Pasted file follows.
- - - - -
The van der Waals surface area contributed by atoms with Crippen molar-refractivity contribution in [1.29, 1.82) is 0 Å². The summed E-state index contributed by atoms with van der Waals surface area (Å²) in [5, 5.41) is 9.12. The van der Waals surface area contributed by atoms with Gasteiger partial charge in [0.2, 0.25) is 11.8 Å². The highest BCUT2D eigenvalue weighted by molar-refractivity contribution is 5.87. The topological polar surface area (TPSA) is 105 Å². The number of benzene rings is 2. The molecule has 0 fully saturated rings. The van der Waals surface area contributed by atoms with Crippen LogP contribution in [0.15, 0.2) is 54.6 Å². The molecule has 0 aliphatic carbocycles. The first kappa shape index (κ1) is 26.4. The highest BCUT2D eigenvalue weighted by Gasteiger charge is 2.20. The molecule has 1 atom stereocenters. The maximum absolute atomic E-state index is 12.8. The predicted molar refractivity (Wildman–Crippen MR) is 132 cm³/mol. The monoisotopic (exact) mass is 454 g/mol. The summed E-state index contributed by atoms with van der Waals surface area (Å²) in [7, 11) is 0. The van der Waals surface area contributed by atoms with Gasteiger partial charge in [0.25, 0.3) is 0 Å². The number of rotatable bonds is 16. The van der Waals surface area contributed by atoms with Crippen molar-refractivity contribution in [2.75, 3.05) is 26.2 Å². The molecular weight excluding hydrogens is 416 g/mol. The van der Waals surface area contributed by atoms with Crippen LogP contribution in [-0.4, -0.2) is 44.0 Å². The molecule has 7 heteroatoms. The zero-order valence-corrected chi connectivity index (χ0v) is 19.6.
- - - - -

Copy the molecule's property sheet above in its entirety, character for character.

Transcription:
The van der Waals surface area contributed by atoms with Crippen molar-refractivity contribution in [1.29, 1.82) is 0 Å². The summed E-state index contributed by atoms with van der Waals surface area (Å²) in [5, 5.41) is 9.12. The van der Waals surface area contributed by atoms with Gasteiger partial charge in [0.2, 0.25) is 11.8 Å². The highest BCUT2D eigenvalue weighted by molar-refractivity contribution is 5.87. The topological polar surface area (TPSA) is 105 Å². The number of benzene rings is 2. The molecule has 0 fully saturated rings. The van der Waals surface area contributed by atoms with Crippen LogP contribution in [0.15, 0.2) is 54.6 Å². The molecule has 0 aliphatic carbocycles. The first kappa shape index (κ1) is 26.4. The highest BCUT2D eigenvalue weighted by Gasteiger charge is 2.20. The molecule has 1 atom stereocenters. The maximum absolute atomic E-state index is 12.8. The predicted molar refractivity (Wildman–Crippen MR) is 132 cm³/mol. The monoisotopic (exact) mass is 454 g/mol. The summed E-state index contributed by atoms with van der Waals surface area (Å²) in [7, 11) is 0. The van der Waals surface area contributed by atoms with Gasteiger partial charge in [0.25, 0.3) is 0 Å². The number of rotatable bonds is 16. The van der Waals surface area contributed by atoms with Crippen molar-refractivity contribution in [2.75, 3.05) is 26.2 Å². The molecular weight excluding hydrogens is 416 g/mol. The van der Waals surface area contributed by atoms with Crippen LogP contribution in [-0.4, -0.2) is 44.0 Å². The molecule has 7 heteroatoms. The zero-order valence-corrected chi connectivity index (χ0v) is 19.6.